Written by Konstantin Pishchik
On 21 November 2014 in Kiev, United States Vice President Joe Biden announced that, pending approval from Congress, the United States would commit a further US$20 million to support comprehensive reform in Ukraine’s law-enforcement and justice sectors. This would include prosecutorial and anti-corruption reforms.
The financial assistance was included in a fact sheet summary, released by the White House on the same day, which documented the support given to Ukraine by the United States Government in 2014. Together with an additional US$3 million to the United Nations World Food Program for food rations and assistance for people displaced by the conflict with Russian-backed separatists, the United States’ support now amounts to nearly US$320 million.
And this is in addition to May 2014’s US$1 billion sovereign bond, issued by Ukraine but fully guaranteed by the United States, which was part of a coordinated international effort to ensure that Ukraine has the resources it needs to implement its International Monetary Fund (IMF) programme.
To date, Ukraine has been heavily reliant on funding from international lenders, and this has included a US$17 billion funding programme from the IMF. The country has also appealed to the European Union (EU) for €2 billion in additional financing and, as the ceasefire with separatists is fragile at best (at the time of going to press), there are real fears that even more funding will be needed.
Credit-ratings agency Moody’s has suggested that if Ukraine’s economy contracts by more than a further seven percent in 2014, as expected, it could cause the country to default on its international debt. (Its debt to GDP ratio would be above 60 percent, which would trigger an early repayment clause on a US$3 billion credit facility provided by Russia.)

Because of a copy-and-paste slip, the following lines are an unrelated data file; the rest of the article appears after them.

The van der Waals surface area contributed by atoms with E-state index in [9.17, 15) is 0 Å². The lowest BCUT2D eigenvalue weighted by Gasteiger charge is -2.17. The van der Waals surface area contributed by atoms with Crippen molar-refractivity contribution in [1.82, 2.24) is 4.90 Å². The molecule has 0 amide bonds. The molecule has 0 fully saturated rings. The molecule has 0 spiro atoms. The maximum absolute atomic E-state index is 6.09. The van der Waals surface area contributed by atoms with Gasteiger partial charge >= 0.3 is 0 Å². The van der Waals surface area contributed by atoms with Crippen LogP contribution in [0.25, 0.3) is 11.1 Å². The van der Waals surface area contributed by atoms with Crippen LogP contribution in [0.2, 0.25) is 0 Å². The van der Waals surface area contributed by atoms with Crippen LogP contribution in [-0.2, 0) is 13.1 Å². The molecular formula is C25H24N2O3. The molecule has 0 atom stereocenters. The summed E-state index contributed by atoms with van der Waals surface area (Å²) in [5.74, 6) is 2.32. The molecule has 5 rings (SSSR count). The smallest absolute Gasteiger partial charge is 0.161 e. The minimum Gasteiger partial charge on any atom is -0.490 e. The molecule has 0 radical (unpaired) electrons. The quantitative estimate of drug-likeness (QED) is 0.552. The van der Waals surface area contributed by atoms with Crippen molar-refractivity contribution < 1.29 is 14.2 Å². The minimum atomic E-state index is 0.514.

Defaulting on the IMF funding programme would contravene the terms and conditions of the Fund’s credit facility agreed under the 2014 EU–Ukraine Association Agreement. Also included under these terms and conditions, as a means to help attract international investment, was a demand for Ukraine to carry out some urgently-needed reforms.
Bribery and corruption has been widespread within the Ukrainian Government since its independence from the Soviet Union in 1991, and reportedly got worse under former president Yanukovych. As a result, and in direct response to the demands of the Ukrainian people, on 14 October 2014 the Ukrainian Parliament (Verkhovna Rada) adopted the 2014 Anti-Corruption Package. This was the first significant anti-corruption reform passed in Ukraine since 1991.
Despite public scepticism that proposed anti-corruption reforms were simply an insincere electioneering ploy on the part of Prime Minister Arseniy Yatsenyuk, the Ukrainian Government has developed laws and regulations to tackle top-level government corruption. This includes establishing anti-corruption institutions that will enable authorities to combat corruption more effectively, and supporting expanded e-governance and procurement reform to limit the opportunities for corruption.
With the support of the United States, the Ukrainian authorities are also working with the Organization for Economic Cooperation and Development and the European Bank for Reconstruction and Development to recover stolen assets.